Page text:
If you’re not a fluent Spanish speaker your first encounter with Argentinians and their breed of this latin language can be a challenging experience. Tune into their swishes, swooshes and hard ‘j’s however, and you will get to know some charming people. More importantly though you will hopefully be introduced to their take on a good old ‘pasty’, the empanada, and to their favourite places for eating them. Namely Laurel.
Conveniently located across the road from the Floridablanca cinema (one of several cinemas in Barcelona that show movies in their original version), this is the ideal place to grab a pre or post film snack or meal. Pasties, of whatever accent, can have me either drooling at the lips or turned off by the overly thick pastry. Laurel’s offerings are of the former and the rainbow of pastries naturally coloured by carrot, beetroot and spinach set the masticating juices flowing.
The fifteen variteties listed on the menu, each as enticing sounding as the next, make choosing challenging, we started with a selection with a view to ordering more if we could “fit them in”…..no prizes for guessing whether that was achieved or not. Two ‘Marron’, a ‘Billie’ and a ‘Negrita’ were the aperitivos. ‘Marron’ being cocoa pastry filled with duck, pear, pine nuts, leek, pumpkin and ginger , ‘Billie’ delighted the mouth with Aragón sausage, pear, pine nuts and red onion. As for ‘La Negrita’, she offered the hint of blackness that its name suggests with cuttlefish ink pastry and a filling of cuttlefish, mozzarella, tomato and basil. A much more captivating combination that it may first appear.
The pastry here is not thick, stodgy or over filling, but rather a light envelope to encase the flavour punching fillings.
The great thing, but also the problem with Laurel empanadas is that once you start you want to make your way through the whole menu. So for the ‘main course’ we managed an ‘Amarilla’, carrot pastry filled with plums, bacon, mozzarella and almonds and the crimped ‘Dino’ of diced veal, onion, sweet potato and chilli. Heavenly and enough to send me fleeing from a standard tuna empanada for the rest of my days.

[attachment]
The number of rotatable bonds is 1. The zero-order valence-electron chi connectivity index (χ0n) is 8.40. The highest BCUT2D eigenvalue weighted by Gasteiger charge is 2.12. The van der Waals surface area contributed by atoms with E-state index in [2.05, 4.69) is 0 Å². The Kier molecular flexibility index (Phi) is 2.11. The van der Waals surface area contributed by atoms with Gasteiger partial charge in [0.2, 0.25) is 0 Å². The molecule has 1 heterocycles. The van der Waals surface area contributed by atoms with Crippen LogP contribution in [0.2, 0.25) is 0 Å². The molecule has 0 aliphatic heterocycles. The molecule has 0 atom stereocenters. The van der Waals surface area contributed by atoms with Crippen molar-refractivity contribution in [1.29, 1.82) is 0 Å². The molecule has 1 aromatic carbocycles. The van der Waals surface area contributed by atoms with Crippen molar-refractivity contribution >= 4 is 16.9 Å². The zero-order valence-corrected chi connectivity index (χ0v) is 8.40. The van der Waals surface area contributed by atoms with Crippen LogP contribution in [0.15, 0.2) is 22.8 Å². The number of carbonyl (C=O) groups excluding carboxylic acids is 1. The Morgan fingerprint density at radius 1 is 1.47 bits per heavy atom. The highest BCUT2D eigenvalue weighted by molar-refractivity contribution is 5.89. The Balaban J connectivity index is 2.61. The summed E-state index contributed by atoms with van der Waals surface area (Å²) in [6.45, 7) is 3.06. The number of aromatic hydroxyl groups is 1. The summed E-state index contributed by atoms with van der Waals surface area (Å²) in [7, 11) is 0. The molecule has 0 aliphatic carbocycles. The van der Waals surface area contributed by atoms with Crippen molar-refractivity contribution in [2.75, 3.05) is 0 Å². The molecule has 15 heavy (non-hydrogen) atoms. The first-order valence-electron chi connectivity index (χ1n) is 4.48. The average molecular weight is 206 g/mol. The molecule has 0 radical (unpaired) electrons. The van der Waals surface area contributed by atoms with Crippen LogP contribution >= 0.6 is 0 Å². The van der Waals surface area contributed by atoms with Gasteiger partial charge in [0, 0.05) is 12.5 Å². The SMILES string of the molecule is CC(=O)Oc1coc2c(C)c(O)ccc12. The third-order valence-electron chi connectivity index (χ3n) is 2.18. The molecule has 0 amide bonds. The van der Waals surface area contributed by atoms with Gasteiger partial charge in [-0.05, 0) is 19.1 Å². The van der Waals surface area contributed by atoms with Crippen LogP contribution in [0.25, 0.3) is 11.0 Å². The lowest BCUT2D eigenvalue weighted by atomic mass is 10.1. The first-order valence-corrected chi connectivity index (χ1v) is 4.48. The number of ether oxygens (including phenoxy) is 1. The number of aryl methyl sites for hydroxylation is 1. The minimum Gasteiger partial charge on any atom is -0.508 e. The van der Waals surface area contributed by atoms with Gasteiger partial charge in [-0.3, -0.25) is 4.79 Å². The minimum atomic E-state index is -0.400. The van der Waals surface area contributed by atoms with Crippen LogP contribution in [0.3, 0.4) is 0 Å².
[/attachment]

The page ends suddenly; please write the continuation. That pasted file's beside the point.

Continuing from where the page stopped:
If I’m honest at this point we were just being greedy but I can’t resist an alfajore, these ones had a subtle hint of lemon in the crumbly biscuit.
Laurel doesn’t just restrict itself to these flaky pastry parcels as this wouldn’t be a taste of Argentina without a selection of meaty main courses and a tempting range of salads.
No meal with Argentinians would be complete without a mention of the good old Malvinas, the Falkland Islands to you and me, although we concentrated more on why we have such different names for this archipelago than on the 80’s war. In case your wondering…”The Falkland Islands took their English name from “Falkland Sound”, the channel between the two main islands, which was in turn named after Anthony Cary, 5th Viscount Falkland by Captain John Strong, who landed on the islands in 1690. The Spanish name, Islas Malvinas, is derived from the French name, Îles Malouines, named by Louis Antoine de Bougainville in 1764 after the first known settlers, mariners and fishermen from the Breton port of Saint-Malo in France” ..thanks to Wikipedia for that titbit.
El Laurel, C/Floridablanca 4o, Sant Antoni
**This article was originally posted on my former blog http://moonrakermorsels.wordpress.com/**